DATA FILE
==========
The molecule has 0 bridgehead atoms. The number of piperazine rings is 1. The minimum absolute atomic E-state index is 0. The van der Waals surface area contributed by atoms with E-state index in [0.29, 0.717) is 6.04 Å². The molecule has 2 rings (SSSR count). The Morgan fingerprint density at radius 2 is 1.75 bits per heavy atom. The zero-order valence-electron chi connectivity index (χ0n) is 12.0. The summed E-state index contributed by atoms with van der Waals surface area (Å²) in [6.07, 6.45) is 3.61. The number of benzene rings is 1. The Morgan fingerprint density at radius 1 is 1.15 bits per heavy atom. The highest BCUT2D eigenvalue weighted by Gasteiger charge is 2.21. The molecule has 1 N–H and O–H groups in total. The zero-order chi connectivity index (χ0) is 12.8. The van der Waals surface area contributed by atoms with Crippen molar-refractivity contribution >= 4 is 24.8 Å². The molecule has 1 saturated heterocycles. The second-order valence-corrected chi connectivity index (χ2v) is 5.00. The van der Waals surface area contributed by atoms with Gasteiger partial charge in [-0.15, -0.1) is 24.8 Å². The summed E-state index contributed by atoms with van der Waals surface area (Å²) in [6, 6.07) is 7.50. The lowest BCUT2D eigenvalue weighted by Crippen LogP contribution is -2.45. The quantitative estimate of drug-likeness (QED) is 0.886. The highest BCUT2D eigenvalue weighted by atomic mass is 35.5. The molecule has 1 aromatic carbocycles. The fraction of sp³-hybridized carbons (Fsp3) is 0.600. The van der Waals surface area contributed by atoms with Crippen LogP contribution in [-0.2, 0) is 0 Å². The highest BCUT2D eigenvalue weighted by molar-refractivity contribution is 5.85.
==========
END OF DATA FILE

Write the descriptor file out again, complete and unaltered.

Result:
The molecule has 0 bridgehead atoms. The number of piperazine rings is 1. The minimum absolute atomic E-state index is 0. The van der Waals surface area contributed by atoms with E-state index in [0.29, 0.717) is 6.04 Å². The molecule has 2 rings (SSSR count). The Morgan fingerprint density at radius 2 is 1.75 bits per heavy atom. The zero-order valence-electron chi connectivity index (χ0n) is 12.0. The summed E-state index contributed by atoms with van der Waals surface area (Å²) in [6.07, 6.45) is 3.61. The number of benzene rings is 1. The Morgan fingerprint density at radius 1 is 1.15 bits per heavy atom. The highest BCUT2D eigenvalue weighted by Gasteiger charge is 2.21. The molecule has 1 N–H and O–H groups in total. The zero-order chi connectivity index (χ0) is 12.8. The van der Waals surface area contributed by atoms with Crippen molar-refractivity contribution >= 4 is 24.8 Å². The molecule has 1 saturated heterocycles. The second-order valence-corrected chi connectivity index (χ2v) is 5.00. The van der Waals surface area contributed by atoms with Gasteiger partial charge in [-0.15, -0.1) is 24.8 Å². The summed E-state index contributed by atoms with van der Waals surface area (Å²) in [6, 6.07) is 7.50. The lowest BCUT2D eigenvalue weighted by Crippen LogP contribution is -2.45. The quantitative estimate of drug-likeness (QED) is 0.886. The highest BCUT2D eigenvalue weighted by atomic mass is 35.5. The molecule has 1 aromatic carbocycles. The fraction of sp³-hybridized carbons (Fsp3) is 0.600. The van der Waals surface area contributed by atoms with Crippen LogP contribution in [-0.2, 0) is 0 Å². The highest BCUT2D eigenvalue weighted by molar-refractivity contribution is 5.85.